8. Rashi: you must not light it when unmixed, and therefore when mixed too it is forbidden, as a preventive measure. The 'Aruk explains; Because etc., i.e., there is a tradition to that effect. But there is also another reading: because it cannot be lit., i.e., the mixture has the same defects as the forbidden oil itself.
  9. Though a nut itself is not fit.
  10. Lit., 'an act is a teacher'. Since R. Simeon b. Gamaliel relates that this was actually done, it must be presumed that this is the halachah, for an individual did not act upon his view in opposition to the majority
  11. I.e., the wick and the nut were meant to burn together.
  12. To enable the wick to float on the surface of the oil instead of sinking.
  13. Why does he forbid it?
  14. Though tallow itself is forbidden (supra 20b), which refutes Raba.
  15. The Mishnah speaks of unmelted tallow.
  16. But the prohibition went no further; hence if diluted with oil, it is permissible.
  17. If the former is permitted, the latter too may be used.
  18. Lit., 'for'.
  19. Ex. XXVII, 21.
  20. Le-ha'aloth (E.V. to burn) literally means to cause to go up.-These wicks and oils do not burn of themselves but need frequent attention. V. p. 84, n. 9.
  21. The girdles contained wool, which, as stated on 20b, was added to the forbidden materials enumerated in the Mishnah. The reference is to the Temple, and thus this refutes Rami b. Hama.
  22. Lit., 'the house of drawing'.
  23. At the daily morning service during the Feast of Tabernacles a libation of water, in addition to the usual libation of wine, was poured out on the altar. This was drawn from the Pool of Siloam on the night of the first day, and carried in procession to the Temple amid great rejoicing; cf. Suk. 53a: 'He who has not seen the rejoicing of the Water-Drawing has never seen rejoicing in his life.' The outer court of the Temple was brilliantly illuminated, and for this, not for the ordinary Temple lamp, the unravelled breeches and girdles were used. Rashi observes: because this was not a Biblical precept. Another reason may be that so much was used that it was really a fire, rather than a flame, which is permitted supra. V. J.E. XII, 476 2.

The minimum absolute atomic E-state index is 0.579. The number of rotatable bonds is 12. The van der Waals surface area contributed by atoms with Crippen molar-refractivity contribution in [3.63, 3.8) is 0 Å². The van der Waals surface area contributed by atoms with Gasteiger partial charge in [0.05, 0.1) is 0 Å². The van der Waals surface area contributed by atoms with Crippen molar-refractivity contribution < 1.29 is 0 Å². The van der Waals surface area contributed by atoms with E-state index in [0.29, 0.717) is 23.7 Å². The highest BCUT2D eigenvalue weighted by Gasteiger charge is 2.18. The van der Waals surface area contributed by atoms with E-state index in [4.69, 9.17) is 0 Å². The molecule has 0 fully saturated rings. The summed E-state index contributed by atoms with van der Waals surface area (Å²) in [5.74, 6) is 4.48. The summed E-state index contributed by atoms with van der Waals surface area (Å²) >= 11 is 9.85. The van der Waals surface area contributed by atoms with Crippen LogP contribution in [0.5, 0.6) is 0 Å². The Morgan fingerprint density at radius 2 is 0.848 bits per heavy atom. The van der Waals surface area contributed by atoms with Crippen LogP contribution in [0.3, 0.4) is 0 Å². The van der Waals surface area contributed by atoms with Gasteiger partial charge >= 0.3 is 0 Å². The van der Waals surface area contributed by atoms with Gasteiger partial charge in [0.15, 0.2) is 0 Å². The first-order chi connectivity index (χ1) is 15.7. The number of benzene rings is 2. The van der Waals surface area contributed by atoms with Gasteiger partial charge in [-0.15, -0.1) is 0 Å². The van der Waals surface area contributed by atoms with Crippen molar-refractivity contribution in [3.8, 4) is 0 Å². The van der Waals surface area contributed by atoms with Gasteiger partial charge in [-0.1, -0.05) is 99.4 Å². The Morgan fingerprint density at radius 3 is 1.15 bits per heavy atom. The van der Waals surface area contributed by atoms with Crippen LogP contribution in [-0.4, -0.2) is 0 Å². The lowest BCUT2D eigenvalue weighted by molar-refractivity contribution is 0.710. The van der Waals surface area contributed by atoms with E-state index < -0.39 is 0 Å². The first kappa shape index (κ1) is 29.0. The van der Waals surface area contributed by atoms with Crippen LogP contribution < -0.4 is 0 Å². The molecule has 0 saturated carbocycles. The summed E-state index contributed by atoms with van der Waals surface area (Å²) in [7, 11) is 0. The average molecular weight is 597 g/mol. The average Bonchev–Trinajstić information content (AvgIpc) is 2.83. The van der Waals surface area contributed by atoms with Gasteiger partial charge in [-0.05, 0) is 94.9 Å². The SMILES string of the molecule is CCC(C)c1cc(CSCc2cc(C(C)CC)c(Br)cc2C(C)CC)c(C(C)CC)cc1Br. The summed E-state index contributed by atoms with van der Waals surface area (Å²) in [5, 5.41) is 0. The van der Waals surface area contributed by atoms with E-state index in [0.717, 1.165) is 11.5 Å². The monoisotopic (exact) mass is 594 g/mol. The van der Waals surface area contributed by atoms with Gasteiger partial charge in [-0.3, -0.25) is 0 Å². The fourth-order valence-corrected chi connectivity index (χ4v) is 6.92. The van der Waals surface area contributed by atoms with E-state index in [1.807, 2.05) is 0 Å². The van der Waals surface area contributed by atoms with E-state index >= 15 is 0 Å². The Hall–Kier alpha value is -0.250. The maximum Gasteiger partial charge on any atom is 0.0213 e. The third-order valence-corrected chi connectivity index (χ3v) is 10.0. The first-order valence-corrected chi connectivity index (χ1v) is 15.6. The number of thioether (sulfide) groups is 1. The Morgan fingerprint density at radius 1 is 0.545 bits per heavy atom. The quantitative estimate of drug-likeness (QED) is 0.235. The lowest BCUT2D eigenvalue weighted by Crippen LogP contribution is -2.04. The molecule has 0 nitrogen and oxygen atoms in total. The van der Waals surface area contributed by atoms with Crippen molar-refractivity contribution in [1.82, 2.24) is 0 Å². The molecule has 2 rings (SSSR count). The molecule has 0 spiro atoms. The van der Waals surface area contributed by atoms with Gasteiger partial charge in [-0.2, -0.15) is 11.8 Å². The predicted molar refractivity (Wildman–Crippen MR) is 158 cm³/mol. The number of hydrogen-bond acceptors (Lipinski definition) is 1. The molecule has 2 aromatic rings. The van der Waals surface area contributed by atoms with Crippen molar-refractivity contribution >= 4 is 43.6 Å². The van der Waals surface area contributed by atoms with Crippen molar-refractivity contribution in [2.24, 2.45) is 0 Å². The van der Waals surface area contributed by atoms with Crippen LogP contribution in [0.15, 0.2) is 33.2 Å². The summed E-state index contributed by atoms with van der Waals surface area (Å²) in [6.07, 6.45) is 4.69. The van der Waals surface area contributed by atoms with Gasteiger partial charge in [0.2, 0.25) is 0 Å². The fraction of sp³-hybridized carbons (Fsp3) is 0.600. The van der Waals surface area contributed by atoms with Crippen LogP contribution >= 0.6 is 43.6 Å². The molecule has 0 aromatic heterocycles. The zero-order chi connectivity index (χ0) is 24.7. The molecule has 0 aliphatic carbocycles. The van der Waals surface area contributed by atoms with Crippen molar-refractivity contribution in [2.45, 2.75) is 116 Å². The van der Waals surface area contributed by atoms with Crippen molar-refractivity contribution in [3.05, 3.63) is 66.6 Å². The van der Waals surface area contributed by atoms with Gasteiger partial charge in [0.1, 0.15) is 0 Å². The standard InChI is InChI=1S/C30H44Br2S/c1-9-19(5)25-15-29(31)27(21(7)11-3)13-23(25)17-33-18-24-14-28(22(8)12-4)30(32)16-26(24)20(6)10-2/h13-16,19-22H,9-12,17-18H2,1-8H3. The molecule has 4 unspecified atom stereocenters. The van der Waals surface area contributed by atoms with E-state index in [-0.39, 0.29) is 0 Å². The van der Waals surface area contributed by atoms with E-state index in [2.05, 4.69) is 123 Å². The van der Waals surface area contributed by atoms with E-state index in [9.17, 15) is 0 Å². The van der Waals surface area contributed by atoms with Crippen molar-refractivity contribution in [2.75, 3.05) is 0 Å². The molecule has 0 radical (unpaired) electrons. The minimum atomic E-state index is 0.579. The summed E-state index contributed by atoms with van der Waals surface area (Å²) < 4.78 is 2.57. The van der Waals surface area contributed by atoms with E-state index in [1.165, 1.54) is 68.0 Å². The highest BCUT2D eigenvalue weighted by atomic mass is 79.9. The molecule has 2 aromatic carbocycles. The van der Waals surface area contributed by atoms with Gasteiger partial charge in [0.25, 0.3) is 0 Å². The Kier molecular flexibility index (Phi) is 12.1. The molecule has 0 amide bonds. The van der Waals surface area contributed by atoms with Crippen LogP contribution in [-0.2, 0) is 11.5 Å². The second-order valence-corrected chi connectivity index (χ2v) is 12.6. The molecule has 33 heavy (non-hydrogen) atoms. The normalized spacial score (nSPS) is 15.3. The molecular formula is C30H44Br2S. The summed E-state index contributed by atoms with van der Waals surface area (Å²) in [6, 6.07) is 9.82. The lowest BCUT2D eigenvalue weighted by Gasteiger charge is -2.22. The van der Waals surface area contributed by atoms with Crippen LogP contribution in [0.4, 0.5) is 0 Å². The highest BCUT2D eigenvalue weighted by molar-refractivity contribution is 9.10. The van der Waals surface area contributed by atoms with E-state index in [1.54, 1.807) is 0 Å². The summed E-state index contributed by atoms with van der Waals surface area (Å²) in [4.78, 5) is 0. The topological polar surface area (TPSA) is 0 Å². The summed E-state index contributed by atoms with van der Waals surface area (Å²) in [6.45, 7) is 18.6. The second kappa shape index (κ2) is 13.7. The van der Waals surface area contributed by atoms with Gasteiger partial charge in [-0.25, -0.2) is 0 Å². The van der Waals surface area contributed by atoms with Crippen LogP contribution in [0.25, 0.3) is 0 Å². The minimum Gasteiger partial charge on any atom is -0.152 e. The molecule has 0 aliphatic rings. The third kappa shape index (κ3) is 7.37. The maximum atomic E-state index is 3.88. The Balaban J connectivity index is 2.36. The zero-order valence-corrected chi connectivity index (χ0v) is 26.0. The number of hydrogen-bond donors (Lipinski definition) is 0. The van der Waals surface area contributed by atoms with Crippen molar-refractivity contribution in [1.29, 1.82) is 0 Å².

24. Of wool and linen. I.e., the girdles; v. n. i.
  25. The breeches.
  26. V. infra b.
  27. I.e., relight it. Therefore it must be made of good oil in the first place, lest it go out and is not relit.-This, of course, can only apply to weekdays.
  28. E.g., for reading. Therefore these wicks and oils are forbidden on the Sabbath as the first reason in p. 88, n. 5, which applies here too.

Shabbath 21b

it does not require attention, and one may make use of its light. R. Zera said in R. Mattenah's name — others state, R. Zera said in Rab's name—: Regarding the wicks and oils which the Sages said, One must not light therewith on the Sabbath, one may light therewith on Hanukkah, either on weekdays or on the Sabbath. Said R. Jeremiah, What is Rab's reason? He holds, If it goes out, it does not require attention, and one may not make use of its light.1  The Rabbis stated this before Abaye in R. Jeremiah's name, but he did not accept it. [But] when Rabin came,2  the Rabbis stated it before Abaye in R. Johanan's name, whereupon he accepted it.3  Had I, he observed, merited the great fortune,4  I would have learnt this dictum originally. But he learnt it [now]? — The difference is in respect of the studies of one's youth.5

Now, if it goes out, does it not require attention? But the following contradicts it: Its observance is from sunset until there is no wayfarer in6  the street. Does that not mean that if it goes out [within that period] it must be relit? — No: if one has not yet lit, he must light it;7  or, in respect of the statutory period.8

'Until there is no wayfarer in the street.' Until when [is that]? — Rabbah b. Bar Hanah said in R. Johanan's name: Until the Palmyreans have departed.9

Our Rabbis taught: The precept of Hanukkah [demands] one light for a man and his household;10  the zealous [kindle] a light for each member [of the household]; and the extremely zealous, — Beth Shammai maintain: On the first day eight lights are lit and thereafter they are gradually reduced;11  but Beth Hillel say: On the first day one is lit and thereafter they are progressively increased.12  'Ulla said: In the West [Palestine] two amoraim,13  R. Jose b. Abin and R. Jose b. Zebida, differ therein: one maintains, The reason of Beth Shammai is that it shall correspond to the days still to come,14  and that of Beth Hillel is that it shall correspond to the days that are gone; but another maintains: Beth Shammai's reason is that it shall correspond to the bullocks of the Festival;15  whilst Beth Hillel's reason is that we promote in [matters of] sanctity but do not reduce.

Rabbah b. Bar Hana said: There were two old men16  in Sidon:17  one did as Beth Shammai and the other as Beth Hillel: the former gave the reason of his action that it should correspond to the bullocks of the Festival, while the latter stated his reason because we promote in [matters of] sanctity but do not reduce.